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Play makes us happy! Listening to the perspectives of Chinese immigrant children and parents about well-being in New Zealand

As the global population of immigrant children increases, the well-being of this group has gained more attention. However, one underrepresented group in academic literature is Chinese immigrant children in New Zealand. This study sought to address this gap, examining their well-being through their own experiences and perspectives, with a specific focus on subjective happiness and its influencing factors. The project is qualitative research, using data from go-along interviews with eight Chinese immigrant children and semi-structured interviews with their parents. The findings indicated that all eight children expressed contentment and satisfaction with their lives in New Zealand, suggesting successful integration into New Zealand society. Additionally, the findings showed that play, friendship, family support, and learning about Chinese culture were significant contributors to the children's well-being. The play emerged as a central theme influencing the well-being of these immigrant children. The children associated their happiness with various aspects of play, including personal play, play with friends, school activities, sports participation, attending interest classes, and learning about Chinese culture. Parents corroborated this sentiment, identifying play as fundamental to their children's physical and mental health. They underscored the importance of personal growth, health, happiness, and the pursuit of personal interests and hobbies. While acknowledging the relaxed lifestyle New Zealand offers their children, parents expressed concerns about the quality of math education and their children's capacity to handle future pressures. Reflecting on the future, both children and parents expressed optimistic expectations. However, this study has its limitations. It was conducted with a small sample size, relied on self-reported data, and focused narrowly on Chinese immigrants in Hamilton, during children's go-along interviews no children took photos, and the potential influence of parental religious beliefs was not addressed. These limitations pave the way for future research opportunities. Future research can address these limitations and further explore the role of play in shaping the well-being of Chinese immigrant children. Particularly, it can examine the transition from 'Tiger parenting' to recognizing the importance of play, an initial observation pointed out in this study.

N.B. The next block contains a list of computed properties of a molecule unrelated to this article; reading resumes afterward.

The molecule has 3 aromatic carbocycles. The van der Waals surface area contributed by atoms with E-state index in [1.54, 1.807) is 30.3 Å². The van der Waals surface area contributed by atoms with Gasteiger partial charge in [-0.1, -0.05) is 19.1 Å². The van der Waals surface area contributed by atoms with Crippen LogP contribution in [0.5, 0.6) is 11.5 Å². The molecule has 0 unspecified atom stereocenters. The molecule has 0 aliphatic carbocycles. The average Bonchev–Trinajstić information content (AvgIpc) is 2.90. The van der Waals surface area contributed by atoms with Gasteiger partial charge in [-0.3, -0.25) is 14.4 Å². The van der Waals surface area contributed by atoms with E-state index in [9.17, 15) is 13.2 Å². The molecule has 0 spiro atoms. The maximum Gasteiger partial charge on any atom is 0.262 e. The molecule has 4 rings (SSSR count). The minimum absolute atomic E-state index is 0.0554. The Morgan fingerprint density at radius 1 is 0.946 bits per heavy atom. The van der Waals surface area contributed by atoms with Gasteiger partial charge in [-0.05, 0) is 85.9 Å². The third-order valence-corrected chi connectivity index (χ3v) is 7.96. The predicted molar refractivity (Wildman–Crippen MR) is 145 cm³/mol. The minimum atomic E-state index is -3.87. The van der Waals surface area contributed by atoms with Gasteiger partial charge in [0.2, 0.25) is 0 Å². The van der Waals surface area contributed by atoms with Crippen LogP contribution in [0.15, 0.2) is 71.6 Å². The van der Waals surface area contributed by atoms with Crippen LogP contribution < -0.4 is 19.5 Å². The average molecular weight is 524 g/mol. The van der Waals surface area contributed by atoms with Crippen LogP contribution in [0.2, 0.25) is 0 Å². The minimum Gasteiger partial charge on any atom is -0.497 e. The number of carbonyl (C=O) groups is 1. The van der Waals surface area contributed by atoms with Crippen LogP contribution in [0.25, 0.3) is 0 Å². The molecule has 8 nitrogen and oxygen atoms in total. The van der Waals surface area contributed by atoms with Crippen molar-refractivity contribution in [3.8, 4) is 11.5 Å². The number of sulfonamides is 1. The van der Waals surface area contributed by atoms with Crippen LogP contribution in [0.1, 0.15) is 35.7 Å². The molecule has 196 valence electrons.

Type of thesis
The University of Waikato
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